Along with new Australian legislation such as the Notifiable Data Breach Scheme, there are international legal changes that can also have an impact on local data practices. On 25 May 2018, the European Union implemented its General Data Protection Regulation (GDPR), which is why the preceding weeks saw inboxes around the world filling up with notifications of updated privacy policies and invitations to reconfirm email subscriptions. The 260-page regulation is far more than a few tweaks to existing laws and includes a plethora of new requirements governing everything from how the individual gives consent to the capture and usage of their personal data, as well as how it is managed, shared and more. Much, much more. If you’re thinking “Sucks to be a business in Europe” as you spread your Vegemite, consider that it isn’t the location of the business that determines whether the GDPR applies, but the location of the individuals whose personal data is captured. In short, if your business has the personal data of anyone living in the EU, or could potentially capture it in the future, it may need to comply with the GDPR. And that makes this European regulation effectively global. Certainly, Australian businesses should at least consult with an expert to understand the possible exposure and make any necessary technical or procedural changes. In the future, it’s likely we’ll see other localised regulations with a potentially global impact. That’s why the future of big data in Australia won’t only depend on access to experienced data scientists but also access to legal and technical expertise that specialises in data privacy and data jurisdictional issues.
Don’t abuse customer trust
Even if your business is able to overcome the technical and legal challenges, a practice or strategy for the use of big data in Australia may still be the wrong thing to do. According to MEF’s 4th annual Consumer Trust Study, 53 per cent of consumers believe they are not in control of how their data is used, while 39 per cent agreed with the statement: “I know that by agreeing to the terms and conditions I am giving permission, but I don’t feel I have a choice”. So it might be seen as disingenuous for a business to claim a user gave clear permission for the capture and use of their data because they once ticked a lengthy and obscure set of terms and conditions when first signing up for a product or service. Take the storm that consumed digital startup Unroll.me in 2017. Launched in 2011, Unroll.me promised to free users from cluttered email inboxes. Once given access to your Gmail, Google Apps or Yahoo account, the free service made it simpler than ever to unsubscribe from the growing flood of unwanted email newsletters, while combining those you did want into a single, convenient digest email. No one questioned that it needed access to everything in your inbox because how else could it do its job. The very nature of the service necessitated certain levels of access. Yet what wasn’t so clear was that Unroll.me was owned by analytics company Slice Intelligence and they had other reasons for wanting to access your inbox – selling data to third parties. Unroll.me got into strife when its users discovered – via a New York Times article – that the startup was collecting information from any emailed Lyft receipts and selling the aggregated data to Lyft’s biggest rival, Uber. Unroll.me CEO Jojo Hedaya further angered users by publishing a blog post that tried to hide behind the less-than-transparent terms and conditions: “it was heartbreaking to see that some of our users were upset to learn about how we monetise our free service.” Even though the startup’s practice was technically and legally possible, it still caused a great deal of damage to the brand’s reputation by failing to align with user expectations of what was reasonable. (Today, the Unroll.me website is far more transparent about the use of customer data.) So, when planning future big data strategies, after answering the question “Can we do this?” businesses should go on to ask “Should we do this?”.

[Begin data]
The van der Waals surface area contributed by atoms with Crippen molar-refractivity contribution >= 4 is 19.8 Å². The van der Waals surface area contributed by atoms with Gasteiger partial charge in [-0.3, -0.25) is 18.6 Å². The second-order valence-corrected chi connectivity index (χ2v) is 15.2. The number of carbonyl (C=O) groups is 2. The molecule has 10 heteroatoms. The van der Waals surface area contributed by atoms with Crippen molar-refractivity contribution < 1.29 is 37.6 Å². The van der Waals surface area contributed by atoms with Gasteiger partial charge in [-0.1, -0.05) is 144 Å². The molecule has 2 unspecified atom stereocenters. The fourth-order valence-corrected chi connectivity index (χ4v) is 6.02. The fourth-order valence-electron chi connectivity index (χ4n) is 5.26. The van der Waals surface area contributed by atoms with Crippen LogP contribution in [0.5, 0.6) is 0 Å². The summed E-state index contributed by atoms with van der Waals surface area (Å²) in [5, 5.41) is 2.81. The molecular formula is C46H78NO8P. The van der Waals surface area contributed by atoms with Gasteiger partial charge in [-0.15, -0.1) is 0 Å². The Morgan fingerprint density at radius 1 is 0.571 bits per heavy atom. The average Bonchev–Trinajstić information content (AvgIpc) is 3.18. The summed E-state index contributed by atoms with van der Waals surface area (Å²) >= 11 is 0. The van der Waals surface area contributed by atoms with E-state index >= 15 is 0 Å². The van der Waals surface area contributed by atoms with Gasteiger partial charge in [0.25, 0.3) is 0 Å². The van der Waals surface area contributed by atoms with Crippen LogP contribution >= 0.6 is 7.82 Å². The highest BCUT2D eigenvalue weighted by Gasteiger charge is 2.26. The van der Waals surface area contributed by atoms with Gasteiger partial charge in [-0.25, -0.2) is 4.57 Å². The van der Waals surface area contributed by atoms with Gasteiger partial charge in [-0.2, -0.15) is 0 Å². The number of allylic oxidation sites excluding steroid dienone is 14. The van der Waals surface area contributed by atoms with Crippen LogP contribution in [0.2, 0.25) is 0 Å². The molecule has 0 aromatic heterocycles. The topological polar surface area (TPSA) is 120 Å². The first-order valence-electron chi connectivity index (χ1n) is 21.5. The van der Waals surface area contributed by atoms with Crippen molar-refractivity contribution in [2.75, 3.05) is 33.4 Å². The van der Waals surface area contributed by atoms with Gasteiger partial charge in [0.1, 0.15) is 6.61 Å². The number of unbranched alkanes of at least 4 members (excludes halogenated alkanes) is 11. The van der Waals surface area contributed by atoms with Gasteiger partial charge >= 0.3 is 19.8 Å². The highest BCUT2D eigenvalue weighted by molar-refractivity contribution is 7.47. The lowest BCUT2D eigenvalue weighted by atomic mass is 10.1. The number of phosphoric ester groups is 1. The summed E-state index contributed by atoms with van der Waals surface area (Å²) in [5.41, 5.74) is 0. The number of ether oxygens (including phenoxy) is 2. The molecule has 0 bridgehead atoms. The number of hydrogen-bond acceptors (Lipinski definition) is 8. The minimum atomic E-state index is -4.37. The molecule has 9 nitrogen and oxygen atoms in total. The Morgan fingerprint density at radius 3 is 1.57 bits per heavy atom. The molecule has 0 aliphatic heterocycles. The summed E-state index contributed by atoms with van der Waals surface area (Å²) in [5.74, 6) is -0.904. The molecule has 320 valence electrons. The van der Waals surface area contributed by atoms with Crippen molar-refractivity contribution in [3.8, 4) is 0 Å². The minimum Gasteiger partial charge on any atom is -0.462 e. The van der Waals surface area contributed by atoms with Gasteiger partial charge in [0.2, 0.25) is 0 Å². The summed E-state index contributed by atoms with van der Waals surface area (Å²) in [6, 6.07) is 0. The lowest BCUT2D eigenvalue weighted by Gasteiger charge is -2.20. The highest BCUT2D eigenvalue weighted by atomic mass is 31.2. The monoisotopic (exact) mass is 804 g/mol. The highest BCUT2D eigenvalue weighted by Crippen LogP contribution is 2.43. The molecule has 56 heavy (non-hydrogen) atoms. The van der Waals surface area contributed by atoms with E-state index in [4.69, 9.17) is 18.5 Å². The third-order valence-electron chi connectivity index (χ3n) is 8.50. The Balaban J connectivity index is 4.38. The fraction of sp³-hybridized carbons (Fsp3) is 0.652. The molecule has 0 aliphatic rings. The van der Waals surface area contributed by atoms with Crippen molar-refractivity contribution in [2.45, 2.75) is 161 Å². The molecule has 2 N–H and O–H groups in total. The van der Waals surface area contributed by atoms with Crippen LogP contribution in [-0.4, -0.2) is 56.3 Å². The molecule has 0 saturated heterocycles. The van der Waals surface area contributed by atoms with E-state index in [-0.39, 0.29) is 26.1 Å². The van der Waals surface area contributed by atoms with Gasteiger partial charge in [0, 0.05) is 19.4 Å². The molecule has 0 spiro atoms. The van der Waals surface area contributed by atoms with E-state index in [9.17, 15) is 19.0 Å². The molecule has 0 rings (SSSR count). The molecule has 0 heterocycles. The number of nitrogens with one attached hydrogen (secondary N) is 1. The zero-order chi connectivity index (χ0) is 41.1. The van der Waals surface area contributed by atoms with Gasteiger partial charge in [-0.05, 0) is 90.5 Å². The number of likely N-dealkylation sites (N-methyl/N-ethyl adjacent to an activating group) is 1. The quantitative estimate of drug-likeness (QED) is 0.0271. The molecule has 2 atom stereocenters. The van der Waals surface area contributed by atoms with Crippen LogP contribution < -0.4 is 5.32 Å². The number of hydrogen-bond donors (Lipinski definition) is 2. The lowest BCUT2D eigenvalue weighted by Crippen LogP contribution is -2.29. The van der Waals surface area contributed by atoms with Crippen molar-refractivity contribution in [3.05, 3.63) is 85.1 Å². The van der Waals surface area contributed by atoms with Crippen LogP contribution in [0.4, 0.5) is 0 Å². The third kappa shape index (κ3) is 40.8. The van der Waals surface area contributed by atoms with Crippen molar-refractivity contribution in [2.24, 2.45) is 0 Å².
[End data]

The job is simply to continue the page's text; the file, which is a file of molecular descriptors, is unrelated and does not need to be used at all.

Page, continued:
- Technical: Data security requires specialised internal skills and processes as well as protection against external cyber threats.
- Legal: New and changing regulations – both locally and abroad – are placing fresh demands on businesses to invest in greater compliance expertise.
- Ethical: Future big data strategies need to be more transparent and aligned with community expectations, regardless of what may be technically or legally possible.